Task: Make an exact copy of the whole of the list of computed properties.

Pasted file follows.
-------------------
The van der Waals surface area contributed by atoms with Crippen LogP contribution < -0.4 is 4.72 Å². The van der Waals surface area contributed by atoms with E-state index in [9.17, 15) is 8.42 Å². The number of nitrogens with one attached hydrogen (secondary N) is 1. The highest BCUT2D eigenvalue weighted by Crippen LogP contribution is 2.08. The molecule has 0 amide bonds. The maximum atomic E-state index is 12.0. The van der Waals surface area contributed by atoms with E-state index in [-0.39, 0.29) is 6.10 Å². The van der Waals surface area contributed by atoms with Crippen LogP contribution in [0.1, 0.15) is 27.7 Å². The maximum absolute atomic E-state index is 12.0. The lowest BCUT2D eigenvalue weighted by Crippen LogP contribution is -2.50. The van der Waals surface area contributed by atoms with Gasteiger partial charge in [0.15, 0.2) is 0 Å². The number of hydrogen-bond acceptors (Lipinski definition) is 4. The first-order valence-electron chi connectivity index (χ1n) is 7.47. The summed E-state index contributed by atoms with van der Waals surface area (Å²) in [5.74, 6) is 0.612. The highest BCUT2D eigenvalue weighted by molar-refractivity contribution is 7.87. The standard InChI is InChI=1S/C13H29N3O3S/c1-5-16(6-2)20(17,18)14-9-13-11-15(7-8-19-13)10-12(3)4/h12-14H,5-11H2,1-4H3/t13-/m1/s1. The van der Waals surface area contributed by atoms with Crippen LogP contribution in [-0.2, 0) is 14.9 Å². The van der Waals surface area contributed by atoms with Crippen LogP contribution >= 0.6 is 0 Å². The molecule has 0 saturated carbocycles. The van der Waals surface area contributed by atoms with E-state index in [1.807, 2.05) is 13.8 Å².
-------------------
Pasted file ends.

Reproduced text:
The van der Waals surface area contributed by atoms with Crippen LogP contribution < -0.4 is 4.72 Å². The van der Waals surface area contributed by atoms with E-state index in [9.17, 15) is 8.42 Å². The number of nitrogens with one attached hydrogen (secondary N) is 1. The highest BCUT2D eigenvalue weighted by Crippen LogP contribution is 2.08. The molecule has 0 amide bonds. The maximum atomic E-state index is 12.0. The van der Waals surface area contributed by atoms with E-state index in [-0.39, 0.29) is 6.10 Å². The van der Waals surface area contributed by atoms with Crippen LogP contribution in [0.1, 0.15) is 27.7 Å². The maximum absolute atomic E-state index is 12.0. The lowest BCUT2D eigenvalue weighted by Crippen LogP contribution is -2.50. The van der Waals surface area contributed by atoms with Gasteiger partial charge in [0.15, 0.2) is 0 Å². The number of hydrogen-bond acceptors (Lipinski definition) is 4. The first-order valence-electron chi connectivity index (χ1n) is 7.47. The summed E-state index contributed by atoms with van der Waals surface area (Å²) in [5.74, 6) is 0.612. The highest BCUT2D eigenvalue weighted by molar-refractivity contribution is 7.87. The standard InChI is InChI=1S/C13H29N3O3S/c1-5-16(6-2)20(17,18)14-9-13-11-15(7-8-19-13)10-12(3)4/h12-14H,5-11H2,1-4H3/t13-/m1/s1. The van der Waals surface area contributed by atoms with Crippen LogP contribution in [-0.2, 0) is 14.9 Å². The van der Waals surface area contributed by atoms with Crippen LogP contribution >= 0.6 is 0 Å². The molecule has 0 saturated carbocycles. The van der Waals surface area contributed by atoms with E-state index in [1.807, 2.05) is 13.8 Å².